Amen, amen, I say to you, you will see the sky opened and the angels of God ascending and descending on the Son of Man. John 1:51
This is a mysterious statement indeed, as is the entire conversation with Nathanael. But the Evangelist does provide some clues. When Jesus calls Nathanael a “true Israelite in whom there is no duplicity (dolos),” that statement rings a bell for those who know their book of Genesis. For it is Jacob who is first bears the name Israel and he is said to have acted “with duplicity” (meta dolou) in stealing his brother’s birthright and his blessing (Genesis 27:36-37). Once the Jacob connection is in our mind, it is not a stretch to hear in the line quoted above (about angels “ascending and descending upon the Son of Man”) a reference to another part of the Jacob story. For in the next chapter of Genesis we learn of Jacob dreaming of a ladder extending from earth to heaven, on which the angels of God were descending and ascending. During the dream God repeats the promise of land and sea and the blessing of the nations that he had made to his grandfather Abraham. And Jacob calls the place Beth-el, or House of God.
So Jacob’s dream was about the connection between heaven and earth that was to come with the sacred space of the desert tabernacle and, later, with the construction of the temple in Jerusalem, the place where the divine and the human came together (“the gate of heaven” in Jewish tradition). Jesus’ statement in John 1:51, then, identifies himself as fulfilling what the temple was all about. This reinforces what the Evangelist had stated in the Prologue, when he said, “And the Word became flesh and dwelt (literally “tabernacled” or “tented”) among us. That is what we celebrated at Christmas, the Incarnation, when the humanity of Jesus became the new Sacred Place, the ultimate link between heaven and earth.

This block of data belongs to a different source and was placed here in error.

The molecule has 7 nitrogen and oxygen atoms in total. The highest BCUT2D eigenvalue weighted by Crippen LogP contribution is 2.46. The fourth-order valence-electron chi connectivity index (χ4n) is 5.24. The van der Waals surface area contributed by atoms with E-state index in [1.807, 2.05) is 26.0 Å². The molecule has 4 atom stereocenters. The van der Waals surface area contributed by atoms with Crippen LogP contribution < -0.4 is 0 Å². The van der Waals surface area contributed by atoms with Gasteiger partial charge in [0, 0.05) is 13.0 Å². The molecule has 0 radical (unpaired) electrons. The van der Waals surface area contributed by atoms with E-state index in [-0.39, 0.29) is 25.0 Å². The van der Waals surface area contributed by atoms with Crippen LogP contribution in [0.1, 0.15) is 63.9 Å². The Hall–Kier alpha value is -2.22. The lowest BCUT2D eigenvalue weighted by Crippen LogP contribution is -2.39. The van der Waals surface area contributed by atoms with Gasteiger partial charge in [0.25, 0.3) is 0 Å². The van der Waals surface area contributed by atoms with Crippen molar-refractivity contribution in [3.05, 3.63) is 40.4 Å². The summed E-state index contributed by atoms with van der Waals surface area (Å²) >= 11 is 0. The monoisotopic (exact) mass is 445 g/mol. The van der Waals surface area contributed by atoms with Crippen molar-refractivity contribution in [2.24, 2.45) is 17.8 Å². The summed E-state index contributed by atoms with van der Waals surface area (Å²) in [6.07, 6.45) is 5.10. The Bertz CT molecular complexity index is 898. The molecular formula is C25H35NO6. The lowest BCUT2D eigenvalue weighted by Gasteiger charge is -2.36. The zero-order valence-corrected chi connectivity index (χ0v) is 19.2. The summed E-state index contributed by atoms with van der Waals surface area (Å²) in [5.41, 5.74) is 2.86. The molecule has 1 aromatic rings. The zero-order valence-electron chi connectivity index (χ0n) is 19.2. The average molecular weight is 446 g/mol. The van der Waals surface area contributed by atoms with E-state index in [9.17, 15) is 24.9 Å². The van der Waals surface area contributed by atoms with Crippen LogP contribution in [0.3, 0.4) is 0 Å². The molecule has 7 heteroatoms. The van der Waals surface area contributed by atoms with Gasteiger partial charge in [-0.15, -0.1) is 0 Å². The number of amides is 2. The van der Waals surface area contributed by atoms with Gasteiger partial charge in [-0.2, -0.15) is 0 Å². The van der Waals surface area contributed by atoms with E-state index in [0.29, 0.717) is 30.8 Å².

That could simply seem a pretty picture. But the reading from the First Letter of John reminds us of practical consequences. There John says:
We know that we have passed from death to life because we love our brothers [and sisters]. . . The way we came to know love was that he laid down his life for us; so we ought to lay down our lives for our brothers [and sisters].
How does that passage connect with the temple idea? In the perspective of the Gospel of John, the community, joined with the body of Christ, is the new temple. That new way of being brings a new ability to relate to the other persons who belong to that body—the love that Jesus mandated at the Last Supper (John 13), loving one another as He has loved us, laying down our lives for one another.
Writing this in Omaha in the aftermath of the Westroads Mall shootings exactly one month ago today, this reflection brings to mind the heroism of those who responded to that horrific situation, even as it was in progress. I think especially of John McDonald. When the shooting began he took shelter with his wife behind a large chair. As the shooter approached that area, John gave up his hiding place and stood up to confront the deranged young man, who then shot and killed John and then did the same to himself. The gun still had ammo. So John’s move brought the assault to an end, no doubt preventing the killing of others. He literally laid down his life for them.
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